Must Be All That Alberta Beef

A compilation by Emily

I’ve spent a lot of time thinking about the moments in my early teenage hood that shaped the insecurities I still have today (or the ones I’m trying to shed.) About a year ago, I reached out to a bunch of women to ask what negative body-conscious moments in their lives really STUCK. For me, my crush in grade 7 poked my stomach and said “You don’t have abs.” To be clear, I do have abs (and my competitive dancer body had them then, too!)... but I also have a layer of fat over them that I just can’t seem to get rid of. I tried not eating much for an entire year, and although I lost weight, I never did feel thinner or happier. I still felt fat, anxious, and also....hungry.

I’ve used food and exercise obsession to control my anxiety for most of my life, and I (sadly) know that I’m not a unique case. One thing in my research that did shock me was how many women had been ridiculed because of how thin they were. I have lived my entire life thinking that there's no way anyone would ever hate being skinny (because that, to me, was the best possible option.)

I haven't known exactly what to do with the personal stories that these women shared with me. Since we're talking about BODY this week, I decided to cut some little excerpts out and share them here. They're incredibly relatable, and I find comfort in reading them. I hope you will too. :)

  • I am, and have always been, really tall. I was the tallest pupil in my class all the way till grade 10. That made me feel very awkward because I literally stuck out in all the line-ups or group photos. And I wanted to be part of the bigger group, not to stick out. I really hated my height, not least because I was convinced that no guy would ever want to date me -- because, you know, guys are supposed to be taller than girls. And I really wanted to go out with boys. I often wished that if only there was some sort of magic to make me shrink 10cm.
  • When I was probably 12 or so, my grandma was watching me play in my backyard when she said to my mother, loud enough that I could overhear, "Jen looks like so-and-so's daughter except a lot thicker. Must be all that Alberta beef." ...I'm now a vegetarian.
  • I was consistently taller than girls and boys my age growing up. I wasn't overweight, but remember the constant feeling of being "big." I grew up in a very conservative area with strong gender roles (women's main roles were having babies and cooking). I remember my friends and step-sister being complemented and fawned over because they were "small and pretty." I was advanced in school, but these same adult women sneered at it. I made a habit of hanging out with older boys (I was a "tom boy") because I didn't feel so physically awkward and judged standing next to them. When I hung out with boys, I never had adults (especially women) compare me with the group or comment on my body.
  • When I was 9 or 10, I remember riding a bus during a summer camp and watching my thighs jiggle. Even though I know now that even muscle jiggles when it's relaxed, it was absolutely mortifying at the time and I've been acutely aware of my thighs since.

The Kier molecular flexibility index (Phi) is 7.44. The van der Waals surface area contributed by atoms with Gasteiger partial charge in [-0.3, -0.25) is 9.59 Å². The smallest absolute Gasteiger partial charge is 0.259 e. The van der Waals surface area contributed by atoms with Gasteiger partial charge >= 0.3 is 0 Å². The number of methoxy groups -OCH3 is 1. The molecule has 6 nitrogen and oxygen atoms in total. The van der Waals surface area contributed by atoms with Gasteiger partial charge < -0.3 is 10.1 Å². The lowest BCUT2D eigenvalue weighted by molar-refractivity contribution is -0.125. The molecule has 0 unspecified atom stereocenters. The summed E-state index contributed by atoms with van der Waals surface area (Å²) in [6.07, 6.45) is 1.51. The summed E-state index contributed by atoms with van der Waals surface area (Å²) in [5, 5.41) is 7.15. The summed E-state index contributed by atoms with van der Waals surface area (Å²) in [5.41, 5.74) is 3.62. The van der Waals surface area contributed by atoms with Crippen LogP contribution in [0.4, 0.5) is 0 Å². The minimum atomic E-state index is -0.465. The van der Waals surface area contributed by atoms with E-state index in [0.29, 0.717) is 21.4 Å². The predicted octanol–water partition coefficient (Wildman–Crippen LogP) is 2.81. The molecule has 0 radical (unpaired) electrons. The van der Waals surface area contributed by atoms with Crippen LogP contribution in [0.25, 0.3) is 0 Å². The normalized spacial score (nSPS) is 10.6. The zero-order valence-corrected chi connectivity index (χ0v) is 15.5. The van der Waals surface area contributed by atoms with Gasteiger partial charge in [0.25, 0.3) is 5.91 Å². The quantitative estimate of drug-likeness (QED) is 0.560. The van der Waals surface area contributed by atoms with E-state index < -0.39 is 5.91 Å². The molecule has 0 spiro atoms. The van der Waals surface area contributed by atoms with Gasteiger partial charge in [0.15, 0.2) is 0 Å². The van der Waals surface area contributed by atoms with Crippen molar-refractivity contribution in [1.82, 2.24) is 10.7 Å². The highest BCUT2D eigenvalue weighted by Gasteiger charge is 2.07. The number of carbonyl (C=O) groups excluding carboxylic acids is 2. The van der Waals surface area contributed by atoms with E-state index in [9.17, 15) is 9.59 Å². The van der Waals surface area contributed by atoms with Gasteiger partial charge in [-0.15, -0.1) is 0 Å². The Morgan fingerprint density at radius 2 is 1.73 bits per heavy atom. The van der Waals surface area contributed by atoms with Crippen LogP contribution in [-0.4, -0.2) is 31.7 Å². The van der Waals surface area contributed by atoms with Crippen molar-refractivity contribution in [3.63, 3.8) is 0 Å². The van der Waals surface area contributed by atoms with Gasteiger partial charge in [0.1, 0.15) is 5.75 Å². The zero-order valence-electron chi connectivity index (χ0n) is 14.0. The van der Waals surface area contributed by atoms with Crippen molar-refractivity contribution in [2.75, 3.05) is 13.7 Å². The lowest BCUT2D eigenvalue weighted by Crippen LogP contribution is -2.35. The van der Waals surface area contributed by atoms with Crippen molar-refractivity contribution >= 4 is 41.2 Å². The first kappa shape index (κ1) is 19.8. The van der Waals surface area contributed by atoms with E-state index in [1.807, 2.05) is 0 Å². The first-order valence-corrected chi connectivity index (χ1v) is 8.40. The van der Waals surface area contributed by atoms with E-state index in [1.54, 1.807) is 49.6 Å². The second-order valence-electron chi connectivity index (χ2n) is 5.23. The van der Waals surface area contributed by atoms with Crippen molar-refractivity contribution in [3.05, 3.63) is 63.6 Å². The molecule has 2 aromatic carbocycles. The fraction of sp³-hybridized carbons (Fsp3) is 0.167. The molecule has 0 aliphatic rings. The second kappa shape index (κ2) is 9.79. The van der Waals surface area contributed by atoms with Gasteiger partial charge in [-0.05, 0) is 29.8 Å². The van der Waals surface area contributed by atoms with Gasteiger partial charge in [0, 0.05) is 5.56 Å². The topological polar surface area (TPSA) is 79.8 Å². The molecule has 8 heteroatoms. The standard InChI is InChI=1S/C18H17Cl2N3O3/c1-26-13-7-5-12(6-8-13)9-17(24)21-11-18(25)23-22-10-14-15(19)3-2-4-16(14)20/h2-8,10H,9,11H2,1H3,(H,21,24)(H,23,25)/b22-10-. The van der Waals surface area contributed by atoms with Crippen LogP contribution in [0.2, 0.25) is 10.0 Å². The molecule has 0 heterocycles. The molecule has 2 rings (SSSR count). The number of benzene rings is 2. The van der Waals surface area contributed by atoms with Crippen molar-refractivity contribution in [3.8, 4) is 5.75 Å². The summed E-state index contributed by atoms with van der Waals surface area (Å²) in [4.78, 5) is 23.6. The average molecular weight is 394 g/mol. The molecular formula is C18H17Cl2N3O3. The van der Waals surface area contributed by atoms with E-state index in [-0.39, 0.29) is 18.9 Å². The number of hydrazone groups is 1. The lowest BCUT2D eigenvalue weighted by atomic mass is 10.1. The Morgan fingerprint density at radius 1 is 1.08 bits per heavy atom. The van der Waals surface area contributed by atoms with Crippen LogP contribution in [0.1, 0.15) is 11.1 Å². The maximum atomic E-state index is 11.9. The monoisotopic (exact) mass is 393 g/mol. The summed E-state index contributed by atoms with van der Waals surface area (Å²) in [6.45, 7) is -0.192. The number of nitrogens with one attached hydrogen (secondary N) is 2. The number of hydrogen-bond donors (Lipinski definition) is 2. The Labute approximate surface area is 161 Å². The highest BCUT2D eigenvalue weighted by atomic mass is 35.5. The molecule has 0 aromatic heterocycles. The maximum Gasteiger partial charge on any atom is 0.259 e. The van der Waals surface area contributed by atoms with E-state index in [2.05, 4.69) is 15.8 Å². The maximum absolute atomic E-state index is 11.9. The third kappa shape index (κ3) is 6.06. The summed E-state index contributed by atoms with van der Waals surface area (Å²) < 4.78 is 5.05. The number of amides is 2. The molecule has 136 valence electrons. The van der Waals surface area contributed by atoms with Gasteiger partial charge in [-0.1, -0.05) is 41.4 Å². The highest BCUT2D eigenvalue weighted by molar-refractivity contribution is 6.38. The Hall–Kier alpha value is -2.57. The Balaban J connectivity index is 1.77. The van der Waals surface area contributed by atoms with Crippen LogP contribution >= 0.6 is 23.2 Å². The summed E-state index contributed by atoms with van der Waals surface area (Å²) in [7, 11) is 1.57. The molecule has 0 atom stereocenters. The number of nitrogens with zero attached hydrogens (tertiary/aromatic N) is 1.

• Oh god, I almost have too many of these moments. I hit full-fledged puberty when I was 9 and grew to basically my full size/height by the time I was 12. Suffice to say, I dwarfed most of my peers. That feeling has followed me throughout the rest of my life, despite my peers now catching up to/surpassing me. I've always felt gigantic.
  • I heard all of my gorgeous friends pick apart every "flaw" about their face, hair, body. The norm was for one person to say something bad about themselves and then one by one everyone else would try to make her feel better by dismissing her comment and by pointing out and lamenting for their own flaws. I knew that sharing the positive image I had been building would have been social suicide. So in order to fit in and go with the flow I would shred my own image as well, finding ugliness to talk about in the bump on my nose and big ears, my crooked teeth. I was so mean, talking about myself like that, looking myself right in the eyes while I sold myself out to everyone there. It didn't matter if I believed it or not, I heard myself again and again, and so did all the other girls. I wish so much I had taken the risk and said something nice about myself to change the conversation in there instead of contributing to this peer pressured self hatred.
  • I was stick-thin scrawny. So was my brother, so were the adults in my family; no one was too concerned. But I remember in 6th grade overhearing one "popular" girl say to her friends, "I wish my parents would starve me so I'd be that skinny," and having no idea how to respond; I've always had a healthy relationship with food, and have always had access to good food. I think about that comment a lot--the way of wrapping an insult into an implied envy which was obviously meant to be overheard. And then in 8th grade, after our p.e. teacher did a BMI test using those little fat pincers that I sincerely hope no teenagers of any body type are subjected to any more, she said, "Well, if you ever want to have babies you better start eating." At no point did anyone ask genuine, compassionate questions about my relationship with food (awesome!), or whether my family struggled to get food on the table (we didn't). I sincerely hope that if a teacher had had a real concern about an eating disorder or nutrition, she would have refrained from these off-handed comments. I don't think it's fair to compare what fat women/girls go through in terms of body-shaming to what's said to skinny women, but I am still horrified at the things acquaintances feel that it's acceptable to say (i.e., I met a friend's sister last summer, and hugged her, and she said "girl, you need a burger!" Um...nice to meet you too?)



Jessica Salgueiro